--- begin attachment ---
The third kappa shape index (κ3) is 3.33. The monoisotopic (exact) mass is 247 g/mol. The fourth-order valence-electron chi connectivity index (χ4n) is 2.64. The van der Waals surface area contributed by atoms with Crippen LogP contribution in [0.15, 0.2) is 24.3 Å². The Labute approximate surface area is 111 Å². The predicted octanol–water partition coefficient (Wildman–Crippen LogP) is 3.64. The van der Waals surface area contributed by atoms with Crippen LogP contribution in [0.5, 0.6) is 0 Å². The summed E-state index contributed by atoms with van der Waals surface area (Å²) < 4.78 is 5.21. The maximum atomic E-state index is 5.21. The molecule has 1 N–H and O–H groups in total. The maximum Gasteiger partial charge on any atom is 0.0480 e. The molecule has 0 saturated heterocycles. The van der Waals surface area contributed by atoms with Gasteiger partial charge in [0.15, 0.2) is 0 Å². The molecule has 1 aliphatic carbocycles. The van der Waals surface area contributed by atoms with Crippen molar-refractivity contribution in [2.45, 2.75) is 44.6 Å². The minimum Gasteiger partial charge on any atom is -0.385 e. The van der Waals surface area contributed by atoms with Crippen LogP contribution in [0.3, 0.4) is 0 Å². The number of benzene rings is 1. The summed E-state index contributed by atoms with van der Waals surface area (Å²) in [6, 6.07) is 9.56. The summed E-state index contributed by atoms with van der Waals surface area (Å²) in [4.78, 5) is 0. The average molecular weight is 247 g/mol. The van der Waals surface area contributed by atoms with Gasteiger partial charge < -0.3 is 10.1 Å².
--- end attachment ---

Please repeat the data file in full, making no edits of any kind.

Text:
The third kappa shape index (κ3) is 3.33. The monoisotopic (exact) mass is 247 g/mol. The fourth-order valence-electron chi connectivity index (χ4n) is 2.64. The van der Waals surface area contributed by atoms with Crippen LogP contribution in [0.15, 0.2) is 24.3 Å². The Labute approximate surface area is 111 Å². The predicted octanol–water partition coefficient (Wildman–Crippen LogP) is 3.64. The van der Waals surface area contributed by atoms with Crippen LogP contribution in [0.5, 0.6) is 0 Å². The summed E-state index contributed by atoms with van der Waals surface area (Å²) < 4.78 is 5.21. The maximum atomic E-state index is 5.21. The molecule has 1 N–H and O–H groups in total. The maximum Gasteiger partial charge on any atom is 0.0480 e. The molecule has 0 saturated heterocycles. The van der Waals surface area contributed by atoms with Gasteiger partial charge in [0.15, 0.2) is 0 Å². The molecule has 1 aliphatic carbocycles. The van der Waals surface area contributed by atoms with Crippen molar-refractivity contribution in [2.45, 2.75) is 44.6 Å². The minimum Gasteiger partial charge on any atom is -0.385 e. The van der Waals surface area contributed by atoms with Crippen LogP contribution in [0.3, 0.4) is 0 Å². The number of benzene rings is 1. The summed E-state index contributed by atoms with van der Waals surface area (Å²) in [6, 6.07) is 9.56. The summed E-state index contributed by atoms with van der Waals surface area (Å²) in [4.78, 5) is 0. The average molecular weight is 247 g/mol. The van der Waals surface area contributed by atoms with Gasteiger partial charge < -0.3 is 10.1 Å².